ONLY those committed to increasingly familiarising themselves with their own conscience have a justifiable hope of identifying whatever gratifications currently trap them, or what pursuits will be the most edifying.
You might think it a pointless argument trying to convince somebody that ‘blinding yourself makes you blind’, but the way we live our lives often suggests our need to be reminded.
Every time we suppress our conscience, ignore our values or live in discord with what we know to be right, we reinforce a desensitisation from our own conscience and in turn experience a defamiliarisation from the version of ourselves our conscience wants us to be.
We may regret, hate or fear one very specific aspect of our lives and so instead of appropriately addressing/processing it, we ignore it, run from it or suppress it, usually by drowning it out through countless other concerns and distractions. Effectively we’re simply trying to shut out the wisperings of our own conscience telling us to “pony up and pay the pied piper”. The thing we fail to appreciate when doing so, is that our conscience plays a very central role in our in how we see the world and its lens can’t be removed from our psychological eye.
It governs how we see everything else and desensitising ourselves to it, or trying to blur/smudge/darken it’s clarity in one area can’t occur without skewing the way we see everything else. If you don’t like looking at something, poking yourself in the eye so you can’t see it any more is obviously a poor solution, but it’s often what we do to ourselves when we don’t like looking at our problems. Whether you’ve ever been heavily addicted to something or not, most of us can relate to ‘distracting ourselves from reality’. Eye poke.
It’s going to blind you at large, and we lie to ourselves believing the rest of our existence can remain unaffected by our refusal to deal with an ever growing, ever unaddressed problem. Due to “all things by degrees” it’s not always black and white, the dampening is usually more gradual and progressive, however it certainly still occurs.
It’s impossible for any of us to consistently poke ourselves in the eye, dampen our sensitivity to our conscience, or live a lie, without it slowly but surely killing us. Hopefully it doesn’t get to the point of actually killing you, but we definitely identify when it’s in the process. We can feel death ‘occurring’ inside of us. Life becomes a numbing ‘ride-along’ and concepts of ‘living life’ reside solely in distant memories with a small hint found in vain hopes as we’re unwilling to act on them.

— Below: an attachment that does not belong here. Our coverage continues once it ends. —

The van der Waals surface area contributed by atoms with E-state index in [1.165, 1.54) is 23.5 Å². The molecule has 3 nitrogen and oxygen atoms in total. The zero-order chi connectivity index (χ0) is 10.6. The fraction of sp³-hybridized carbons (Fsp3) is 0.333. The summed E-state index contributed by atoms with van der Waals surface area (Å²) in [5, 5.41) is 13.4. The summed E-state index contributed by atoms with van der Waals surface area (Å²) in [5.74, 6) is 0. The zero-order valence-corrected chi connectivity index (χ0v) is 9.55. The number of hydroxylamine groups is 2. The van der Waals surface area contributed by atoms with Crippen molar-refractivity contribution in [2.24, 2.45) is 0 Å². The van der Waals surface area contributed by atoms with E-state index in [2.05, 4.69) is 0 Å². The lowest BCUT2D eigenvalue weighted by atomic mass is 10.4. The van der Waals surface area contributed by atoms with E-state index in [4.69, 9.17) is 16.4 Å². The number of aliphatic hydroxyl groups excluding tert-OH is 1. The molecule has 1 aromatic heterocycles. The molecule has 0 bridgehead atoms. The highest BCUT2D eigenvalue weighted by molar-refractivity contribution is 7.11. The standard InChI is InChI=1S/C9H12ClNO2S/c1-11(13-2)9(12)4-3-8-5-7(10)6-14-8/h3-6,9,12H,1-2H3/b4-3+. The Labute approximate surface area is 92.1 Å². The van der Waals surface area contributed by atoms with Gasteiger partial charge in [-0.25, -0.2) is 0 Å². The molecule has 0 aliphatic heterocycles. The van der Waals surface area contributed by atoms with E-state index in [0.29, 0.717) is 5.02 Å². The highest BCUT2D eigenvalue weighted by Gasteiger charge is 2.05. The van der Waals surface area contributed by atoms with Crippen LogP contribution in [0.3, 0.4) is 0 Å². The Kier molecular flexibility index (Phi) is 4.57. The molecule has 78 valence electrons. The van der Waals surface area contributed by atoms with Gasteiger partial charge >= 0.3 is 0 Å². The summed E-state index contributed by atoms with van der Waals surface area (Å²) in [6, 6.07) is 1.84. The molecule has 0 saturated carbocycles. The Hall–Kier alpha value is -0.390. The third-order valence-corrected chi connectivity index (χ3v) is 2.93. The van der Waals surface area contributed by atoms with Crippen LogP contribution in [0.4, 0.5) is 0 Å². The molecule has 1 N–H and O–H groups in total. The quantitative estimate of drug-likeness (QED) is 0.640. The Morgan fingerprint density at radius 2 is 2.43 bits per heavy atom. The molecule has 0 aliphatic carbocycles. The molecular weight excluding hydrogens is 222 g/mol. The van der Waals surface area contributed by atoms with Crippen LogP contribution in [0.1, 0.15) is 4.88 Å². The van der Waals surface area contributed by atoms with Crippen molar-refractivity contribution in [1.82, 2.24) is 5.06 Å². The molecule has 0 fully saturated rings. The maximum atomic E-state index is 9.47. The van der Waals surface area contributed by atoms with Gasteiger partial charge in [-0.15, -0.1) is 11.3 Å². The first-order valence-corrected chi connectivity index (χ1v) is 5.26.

The bigger the issue you’re trying to bury/blur out, the more blind you’re going to have to make yourself in order to hide from its reality, which means the more blind your ‘conscience discord’ will make you to your whole world. Similarly the longer you’ve kept something buried, the less obvious your blindness can be. It’s got to be a terrifying shame when it occurs, but I genuinely believe that we house the capacity to genuinely transition from a state of ‘wishing you didn’t know something’ to ‘authentically not knowing’. We can ‘choose’ our way to authentic ignorance, but the price paid for doing so has to always be far greater than we appreciate, it must involve potentially permanent psychological damage and I dare say that it’s very dangerous territory.
We need to deal with the big stuff first, but then we also need to deal with the old stuff. Genuinely inconsequential old stuff should sort itself out, however genuinely consequential old stuff on the other hand, will evidence itself to you when you’re honestly trying to identify it. Whenever it’s difficult to tell the difference, just assume if it’s come to mind it’s important enough to deal with and then deal with it for the sake of being done with it.
We are our own biggest problem
I’m sure you’re heard the phrase, “We don’t see the world as it is, but as we are.” This is perhaps no more evidently true than when it comes to dealing with the consequences of gratification. Our frustrations with the world around us are all too often an outward venting of an internal conflict. We like to blame whatever or whoever it is around us for our stress and incapacity to deal, however the reality is our problems are primarily our own.
Our capacity to manage our world is synonymous with our willingness to align with our conscience. The peace that comes from adherence to one’s own conscience can truly be compared with or replaced by either the desensitisation of conscience discord, or even the flood of distractions often used to numb the one’s awareness of reality.
The longer or more intensely we ignore our conscience, the less functional we will become. The more sensitive and attuned we are to it, the more capable we will become.
The extent to which we can work together with others is calculated by multiplying each of our individual capacity factors. So long as two people both have a positive integer, no matter how small/great, we can make it work. If either of them however, are insistent on ignoring their conscience to the point of remaining dysfunction, it doesn’t matter what the other can do. If we’re struggling to get along with others, our most likely problem is failing to get along with ourselves.
- What in your past do you feel has contributed the most to desensitising you from your own conscience?
- What do you feel has contributed the most to increasing your sensitivity to your own conscience?
- What things do you commonly engage in that might contribute most to suppressing your own conscience or ignoring your own values?
- How in tune do you feel you are, with your own conscience or the person you want to be? What could you do that might dramatically help you better attune yourself?